Time for another Easy-Peasy Friday! This week’s quick and simple project is an homage to three of my favorite things: glass jars, candles, and paper tape. These Jam Jar Luminaries take just a few minutes to make, and their candlelit glow produces instant ambience. I couldn’t resist the romantic twilight photo above, but others taken during more reasonable daylight hours are below so that you can better view the construction. I have already decided my pair will need a few more partners, then take their place under a glass cloche as a centerpiece on my dining room table. (And for you science geeks out there, don’t worry — I’m using flameless battery-operated votives, so no oxygen required. ;)
The real star of the show here is paper tape: self-adhesive rolls of either tissue or craft paper, available in myriad prints, colors, and sizes. I’ve been just a wee bit obsessed with the stuff ever since I used about 90 yards of Tim Holtz vintage tissue paper tape to cover a printer’s tray. Paper tape made a second appearance in my valentines this year, and I was officially hooked.
There are quite a few varieties of paper tape on the market now, sold in stores specializing in everything from crafts, to paper goods, to containers and gift wrap. My only caveat would be that, with the exception of one Japanese brand I purchased from the Container Store, all of them seem to be lacking in the adhesive department. Just think of it as temporary glue, meant to hold the tape in place long enough for you to seal it with a coat of decoupage or gel medium.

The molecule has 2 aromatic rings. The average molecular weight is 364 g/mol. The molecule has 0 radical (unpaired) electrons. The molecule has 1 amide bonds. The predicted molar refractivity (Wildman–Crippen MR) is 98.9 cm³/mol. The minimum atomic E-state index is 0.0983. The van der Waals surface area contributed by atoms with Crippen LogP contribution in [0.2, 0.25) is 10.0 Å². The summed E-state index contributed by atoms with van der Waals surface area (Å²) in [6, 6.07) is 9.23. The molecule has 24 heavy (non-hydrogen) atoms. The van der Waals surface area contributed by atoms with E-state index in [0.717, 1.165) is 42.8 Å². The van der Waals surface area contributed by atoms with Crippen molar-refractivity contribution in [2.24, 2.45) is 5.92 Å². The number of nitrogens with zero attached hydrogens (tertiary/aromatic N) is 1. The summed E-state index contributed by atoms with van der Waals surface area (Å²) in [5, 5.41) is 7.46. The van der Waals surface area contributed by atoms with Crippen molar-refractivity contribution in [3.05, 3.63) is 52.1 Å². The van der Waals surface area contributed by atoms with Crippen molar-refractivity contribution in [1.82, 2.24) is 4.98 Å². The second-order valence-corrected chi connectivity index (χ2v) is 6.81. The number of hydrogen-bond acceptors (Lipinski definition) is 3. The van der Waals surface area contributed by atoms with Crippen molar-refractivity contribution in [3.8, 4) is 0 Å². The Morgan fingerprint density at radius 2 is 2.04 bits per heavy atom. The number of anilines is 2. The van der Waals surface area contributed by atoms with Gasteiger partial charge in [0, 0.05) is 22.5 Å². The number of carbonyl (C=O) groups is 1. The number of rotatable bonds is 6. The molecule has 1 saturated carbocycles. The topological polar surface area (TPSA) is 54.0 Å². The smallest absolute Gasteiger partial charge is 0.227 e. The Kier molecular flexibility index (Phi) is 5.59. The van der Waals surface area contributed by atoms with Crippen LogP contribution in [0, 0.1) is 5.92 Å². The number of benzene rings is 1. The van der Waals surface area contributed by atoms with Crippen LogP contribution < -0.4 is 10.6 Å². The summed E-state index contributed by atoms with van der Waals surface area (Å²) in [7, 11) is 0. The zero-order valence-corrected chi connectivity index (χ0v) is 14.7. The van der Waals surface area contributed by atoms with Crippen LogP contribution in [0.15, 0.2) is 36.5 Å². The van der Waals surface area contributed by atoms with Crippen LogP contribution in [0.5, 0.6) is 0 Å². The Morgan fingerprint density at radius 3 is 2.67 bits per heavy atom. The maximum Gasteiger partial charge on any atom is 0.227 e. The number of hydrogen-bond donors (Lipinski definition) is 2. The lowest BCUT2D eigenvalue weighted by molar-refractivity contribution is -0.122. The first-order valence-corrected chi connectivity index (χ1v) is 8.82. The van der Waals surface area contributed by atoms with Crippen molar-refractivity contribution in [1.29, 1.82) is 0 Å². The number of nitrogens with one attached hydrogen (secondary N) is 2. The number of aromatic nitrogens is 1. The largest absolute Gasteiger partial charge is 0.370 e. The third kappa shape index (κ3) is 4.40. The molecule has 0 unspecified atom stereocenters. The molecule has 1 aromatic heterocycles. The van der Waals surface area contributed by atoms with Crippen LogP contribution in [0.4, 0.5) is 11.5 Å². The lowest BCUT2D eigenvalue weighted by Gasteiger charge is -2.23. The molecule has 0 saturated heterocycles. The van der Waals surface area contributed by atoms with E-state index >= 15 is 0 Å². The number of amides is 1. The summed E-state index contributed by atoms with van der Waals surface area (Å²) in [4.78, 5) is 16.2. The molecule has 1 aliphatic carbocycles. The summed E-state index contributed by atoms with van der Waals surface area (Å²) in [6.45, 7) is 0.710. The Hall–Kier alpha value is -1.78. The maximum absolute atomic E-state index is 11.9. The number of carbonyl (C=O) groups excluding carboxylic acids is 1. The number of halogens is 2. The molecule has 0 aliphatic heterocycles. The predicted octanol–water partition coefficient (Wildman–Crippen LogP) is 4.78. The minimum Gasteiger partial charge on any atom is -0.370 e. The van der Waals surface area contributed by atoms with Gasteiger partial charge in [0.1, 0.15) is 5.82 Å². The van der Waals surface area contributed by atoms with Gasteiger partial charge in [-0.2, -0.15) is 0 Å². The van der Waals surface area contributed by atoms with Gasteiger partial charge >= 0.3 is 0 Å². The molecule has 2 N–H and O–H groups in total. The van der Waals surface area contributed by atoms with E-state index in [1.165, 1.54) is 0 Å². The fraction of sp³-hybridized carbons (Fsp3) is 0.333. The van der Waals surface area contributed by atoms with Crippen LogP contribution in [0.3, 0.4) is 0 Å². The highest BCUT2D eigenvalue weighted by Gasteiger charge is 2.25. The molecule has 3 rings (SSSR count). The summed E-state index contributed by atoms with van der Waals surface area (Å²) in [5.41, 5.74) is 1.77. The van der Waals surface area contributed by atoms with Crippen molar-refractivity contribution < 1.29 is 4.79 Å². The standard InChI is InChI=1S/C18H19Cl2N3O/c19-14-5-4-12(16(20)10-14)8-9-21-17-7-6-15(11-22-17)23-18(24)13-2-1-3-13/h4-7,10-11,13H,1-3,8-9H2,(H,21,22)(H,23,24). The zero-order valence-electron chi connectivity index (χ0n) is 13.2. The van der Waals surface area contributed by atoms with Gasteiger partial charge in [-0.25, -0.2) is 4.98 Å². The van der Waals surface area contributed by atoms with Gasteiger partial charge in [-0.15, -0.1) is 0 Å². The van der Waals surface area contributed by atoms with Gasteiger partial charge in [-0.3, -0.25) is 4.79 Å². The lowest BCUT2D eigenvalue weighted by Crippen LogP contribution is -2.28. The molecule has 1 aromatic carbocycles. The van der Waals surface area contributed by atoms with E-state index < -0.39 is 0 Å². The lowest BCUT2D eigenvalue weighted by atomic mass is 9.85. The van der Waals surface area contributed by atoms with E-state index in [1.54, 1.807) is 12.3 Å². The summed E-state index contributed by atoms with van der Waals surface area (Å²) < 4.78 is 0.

To make a luminary, you will need:
a clean jam or mason jar, no lid required
paper tape (mine used about 24″ each)
decoupage or gel medium (I like Mod-Podge or Golden)
embellishments of your choice
a sponge brush or paintbrush to apply decoupage or gel medium
1) Wrap the center section of your jar with strips of paper tape. I found it easiest to wrap only the area of the jar that was symmetrical and without a raised pattern.
2) Apply a coat or two of decoupage or gel medium to the tape and allow to dry completely.
3) Embellish the wrapped area as desired. On one, I used hand-dyed ribbon and a transparent, beaded sticker. The other is decorated with twine on which I threaded tiny flower-shaped beads made of wood and stone.
Other ideas for embellishments include wire, paper tags, glass beads, metal charms, paper shapes, ribbon, bottle caps, snippets of vintage greeting cards — you are limited only by your imagination here.
I am already making another set of these as a housewarming gift for dear friends who are moving this week. Any June weddings coming up out there? I think a series of tabletops scattered with tiny tealight luminaries would make for a nighttime wonderland — all you need is a passel of baby food jars and some paper tape. What do you think? How will you decorate yours and where will you put them?